Among one of the largest gun seizures in the Carolinas, investigators are finding oddities in the mountain of stuff taken from a Pageland man that range from an 1873 Springfield “trapdoor” rifle – the kind that George Custer’s troops used ineffectively at Little Bighorn – to a taxidermied alligator.
Sorting out the guns alone was a monumental task.
It took investigators and staffers from an array of local, state and federal law enforcement agencies from 3 p.m. last Friday to about 1:30 p.m. Wednesday – at times 70 people working around the clock – to transport, log serial numbers, tag, organize and store all the guns and ammunition that were in Brent Nicholson’s possession.
And then they had to tackle two more tractor-trailers stuffed top to bottom, front to back with hundreds of chainsaws, tools and tool boxes, fishing gear, hunting bows and taxidermied elk, deer, beavers, ducks, boars, turkeys and squirrels.
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They are among the things that authorities believe Nicholson either stole or bought from people who had done the stealing. Most of it he piled in his brick house, steel storage building and the family liquor store in Pageland, about 16 miles south of Monroe, just over the South Carolina border, said Chesterfield County Sheriff Jay Brooks.
Estimates of how many guns have swung wildly from 4,000 to 10,000, but Brooks now figures it’s more like 5,000 to 6,000 – most are shotguns and hunting rifles. They also retrieved eight pallets of ammunition.
Authorities estimate the total value of the stash at more than $500,000.
“We think that 99 percent of these guns were brought to Mr. Nicholson to sell to him. He’d give you 40 to 100 bucks for it and take it and throw it into a pile of 200 more,” said Brooks, taking a break from the sorting out that will use up “a good chunk” of his office’s $3.2 million annual budget.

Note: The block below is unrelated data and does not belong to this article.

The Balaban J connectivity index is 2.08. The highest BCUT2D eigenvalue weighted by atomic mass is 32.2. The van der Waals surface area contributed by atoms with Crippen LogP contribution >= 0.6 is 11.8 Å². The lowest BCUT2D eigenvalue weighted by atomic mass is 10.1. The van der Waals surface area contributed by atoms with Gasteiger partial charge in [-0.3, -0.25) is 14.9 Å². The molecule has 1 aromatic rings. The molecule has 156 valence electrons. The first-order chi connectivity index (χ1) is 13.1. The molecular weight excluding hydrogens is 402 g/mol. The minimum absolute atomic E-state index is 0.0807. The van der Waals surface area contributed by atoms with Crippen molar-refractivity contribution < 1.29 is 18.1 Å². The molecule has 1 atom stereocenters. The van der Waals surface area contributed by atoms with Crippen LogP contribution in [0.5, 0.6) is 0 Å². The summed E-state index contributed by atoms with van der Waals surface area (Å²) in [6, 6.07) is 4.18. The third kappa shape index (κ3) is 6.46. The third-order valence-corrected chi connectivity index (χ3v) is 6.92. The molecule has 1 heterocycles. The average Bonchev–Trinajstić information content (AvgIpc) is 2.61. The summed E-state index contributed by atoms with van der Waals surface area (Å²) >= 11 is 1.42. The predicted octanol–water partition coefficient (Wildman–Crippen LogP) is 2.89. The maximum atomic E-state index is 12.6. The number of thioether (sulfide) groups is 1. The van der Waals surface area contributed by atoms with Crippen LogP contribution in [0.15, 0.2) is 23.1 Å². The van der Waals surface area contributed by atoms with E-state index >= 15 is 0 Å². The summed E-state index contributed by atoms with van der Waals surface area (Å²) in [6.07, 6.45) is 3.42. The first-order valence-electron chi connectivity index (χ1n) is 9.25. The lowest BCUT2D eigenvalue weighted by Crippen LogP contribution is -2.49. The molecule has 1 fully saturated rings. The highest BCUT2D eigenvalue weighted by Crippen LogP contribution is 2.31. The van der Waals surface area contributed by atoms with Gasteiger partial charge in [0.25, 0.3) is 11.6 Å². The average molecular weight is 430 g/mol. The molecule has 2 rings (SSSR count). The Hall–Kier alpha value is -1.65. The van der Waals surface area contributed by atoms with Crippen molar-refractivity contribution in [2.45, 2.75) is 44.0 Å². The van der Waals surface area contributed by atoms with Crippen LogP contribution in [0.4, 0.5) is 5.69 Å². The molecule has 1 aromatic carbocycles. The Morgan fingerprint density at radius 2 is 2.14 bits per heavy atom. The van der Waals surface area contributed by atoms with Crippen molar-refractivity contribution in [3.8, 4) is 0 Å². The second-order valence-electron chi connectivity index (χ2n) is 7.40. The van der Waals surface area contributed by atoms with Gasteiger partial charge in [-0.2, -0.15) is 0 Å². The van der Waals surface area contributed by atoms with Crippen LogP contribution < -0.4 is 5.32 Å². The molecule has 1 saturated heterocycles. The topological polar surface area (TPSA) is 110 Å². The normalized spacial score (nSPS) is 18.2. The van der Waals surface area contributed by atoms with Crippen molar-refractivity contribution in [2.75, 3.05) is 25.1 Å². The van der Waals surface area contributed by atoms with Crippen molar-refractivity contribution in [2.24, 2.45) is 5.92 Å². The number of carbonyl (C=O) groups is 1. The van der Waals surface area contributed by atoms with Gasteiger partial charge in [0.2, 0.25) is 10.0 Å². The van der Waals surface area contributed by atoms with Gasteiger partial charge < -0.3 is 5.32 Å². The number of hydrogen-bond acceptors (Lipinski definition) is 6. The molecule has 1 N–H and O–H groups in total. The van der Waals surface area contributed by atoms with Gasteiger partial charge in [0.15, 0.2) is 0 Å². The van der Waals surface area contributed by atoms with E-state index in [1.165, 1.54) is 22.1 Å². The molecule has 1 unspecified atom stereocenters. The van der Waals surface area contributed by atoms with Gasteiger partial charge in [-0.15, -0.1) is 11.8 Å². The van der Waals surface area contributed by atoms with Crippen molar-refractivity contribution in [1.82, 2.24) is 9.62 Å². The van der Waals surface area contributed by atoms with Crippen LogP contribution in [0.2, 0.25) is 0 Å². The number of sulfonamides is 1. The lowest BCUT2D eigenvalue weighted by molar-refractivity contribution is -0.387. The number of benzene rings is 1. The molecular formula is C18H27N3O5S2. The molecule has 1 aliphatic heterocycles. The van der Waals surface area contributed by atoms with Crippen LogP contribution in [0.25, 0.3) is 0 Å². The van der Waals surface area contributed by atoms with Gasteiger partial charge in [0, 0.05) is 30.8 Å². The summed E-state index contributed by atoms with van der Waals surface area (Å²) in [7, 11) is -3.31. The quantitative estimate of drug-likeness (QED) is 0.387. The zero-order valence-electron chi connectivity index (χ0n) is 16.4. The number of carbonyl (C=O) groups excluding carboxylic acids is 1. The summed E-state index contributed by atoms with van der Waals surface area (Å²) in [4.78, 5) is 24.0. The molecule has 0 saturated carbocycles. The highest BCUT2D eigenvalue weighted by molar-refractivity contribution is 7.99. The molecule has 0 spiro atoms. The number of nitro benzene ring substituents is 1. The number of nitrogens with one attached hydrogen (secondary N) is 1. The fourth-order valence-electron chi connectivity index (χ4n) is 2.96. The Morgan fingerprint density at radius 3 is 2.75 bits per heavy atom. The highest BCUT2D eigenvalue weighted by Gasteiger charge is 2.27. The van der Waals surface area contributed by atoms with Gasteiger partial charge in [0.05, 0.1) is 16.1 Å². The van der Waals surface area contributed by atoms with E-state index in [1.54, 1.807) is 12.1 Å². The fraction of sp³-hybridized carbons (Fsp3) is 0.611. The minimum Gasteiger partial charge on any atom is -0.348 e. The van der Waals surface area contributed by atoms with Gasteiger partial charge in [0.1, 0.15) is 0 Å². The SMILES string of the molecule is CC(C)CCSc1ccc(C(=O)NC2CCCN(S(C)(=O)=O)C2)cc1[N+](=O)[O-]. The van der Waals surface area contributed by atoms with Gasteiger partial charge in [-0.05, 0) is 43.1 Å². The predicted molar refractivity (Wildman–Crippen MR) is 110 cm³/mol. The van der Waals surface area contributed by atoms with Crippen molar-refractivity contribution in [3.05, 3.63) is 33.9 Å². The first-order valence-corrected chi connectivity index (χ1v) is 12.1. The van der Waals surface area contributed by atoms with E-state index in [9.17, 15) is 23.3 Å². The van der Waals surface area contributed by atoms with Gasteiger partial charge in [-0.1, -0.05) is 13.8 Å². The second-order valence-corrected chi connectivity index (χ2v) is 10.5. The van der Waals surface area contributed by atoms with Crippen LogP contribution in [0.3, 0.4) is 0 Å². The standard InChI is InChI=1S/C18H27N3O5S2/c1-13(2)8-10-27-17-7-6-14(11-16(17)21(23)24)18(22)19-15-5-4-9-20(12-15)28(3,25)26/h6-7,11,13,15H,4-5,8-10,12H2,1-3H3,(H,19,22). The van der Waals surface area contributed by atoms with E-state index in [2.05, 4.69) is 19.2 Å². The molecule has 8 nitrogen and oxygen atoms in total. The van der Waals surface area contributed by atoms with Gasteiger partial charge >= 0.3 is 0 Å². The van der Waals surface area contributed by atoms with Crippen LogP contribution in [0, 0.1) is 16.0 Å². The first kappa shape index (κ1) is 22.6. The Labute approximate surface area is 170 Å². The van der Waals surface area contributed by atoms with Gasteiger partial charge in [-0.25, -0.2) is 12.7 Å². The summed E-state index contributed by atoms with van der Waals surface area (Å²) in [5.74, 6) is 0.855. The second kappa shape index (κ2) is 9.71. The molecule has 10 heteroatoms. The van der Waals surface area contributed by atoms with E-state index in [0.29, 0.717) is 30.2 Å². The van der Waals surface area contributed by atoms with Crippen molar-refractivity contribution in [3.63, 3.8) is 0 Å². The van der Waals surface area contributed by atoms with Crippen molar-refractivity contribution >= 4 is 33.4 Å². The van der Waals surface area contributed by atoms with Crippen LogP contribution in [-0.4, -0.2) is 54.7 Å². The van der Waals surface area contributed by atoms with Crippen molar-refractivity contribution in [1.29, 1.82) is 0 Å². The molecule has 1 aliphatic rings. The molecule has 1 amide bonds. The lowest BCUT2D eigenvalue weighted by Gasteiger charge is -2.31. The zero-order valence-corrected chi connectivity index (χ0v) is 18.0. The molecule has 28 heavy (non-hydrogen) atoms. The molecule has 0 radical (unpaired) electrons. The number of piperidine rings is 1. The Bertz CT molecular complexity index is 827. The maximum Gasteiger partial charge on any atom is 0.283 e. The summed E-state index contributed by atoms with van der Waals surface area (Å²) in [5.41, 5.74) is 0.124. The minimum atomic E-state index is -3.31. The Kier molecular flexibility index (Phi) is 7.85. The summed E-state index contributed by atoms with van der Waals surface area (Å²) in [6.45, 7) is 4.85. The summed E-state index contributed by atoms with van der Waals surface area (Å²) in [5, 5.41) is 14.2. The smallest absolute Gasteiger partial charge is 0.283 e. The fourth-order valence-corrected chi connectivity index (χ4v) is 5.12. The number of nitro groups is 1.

Nicholson, 51, who helped his father in the Pageland liquor store, had been charged before with receiving stolen property, along with other charges that include assault and battery, threatening people and ill treatment of animals, records show. Most of the charges were dismissed or weren’t prosecuted.
It wasn’t until last Friday, when deputies tried to serve a subpoena to Nicholson at his house for an unrelated matter, that he and his stash of guns made worldwide headlines. The deputies found chainsaws and a welder in the front yard that had been reported stolen the day before. They left and returned with a search warrant and found thousands of guns in the house and storage building.
“I’m not sure why Brent thought he needed this many guns, why he wanted this many guns,” Brooks said. “He just seemed to be more of a hoarder. He hunted a little bit, but you can only use one gun at a time.”
We think that 99 percent of these guns were brought to Mr. Nicholson to sell to him. He’d give you 40 to 100 bucks for it and take it and throw it into a pile of 200 more.
Chesterfield County, S.C., Sheriff Jay Brooks
At the time, Nicholson was in jail in Union County, where he’d been stopped by authorities. There, he faces charges of trafficking heroin or opium, and possession of drug paraphernalia and stolen firearms. He was returned to Chesterfield County on Saturday.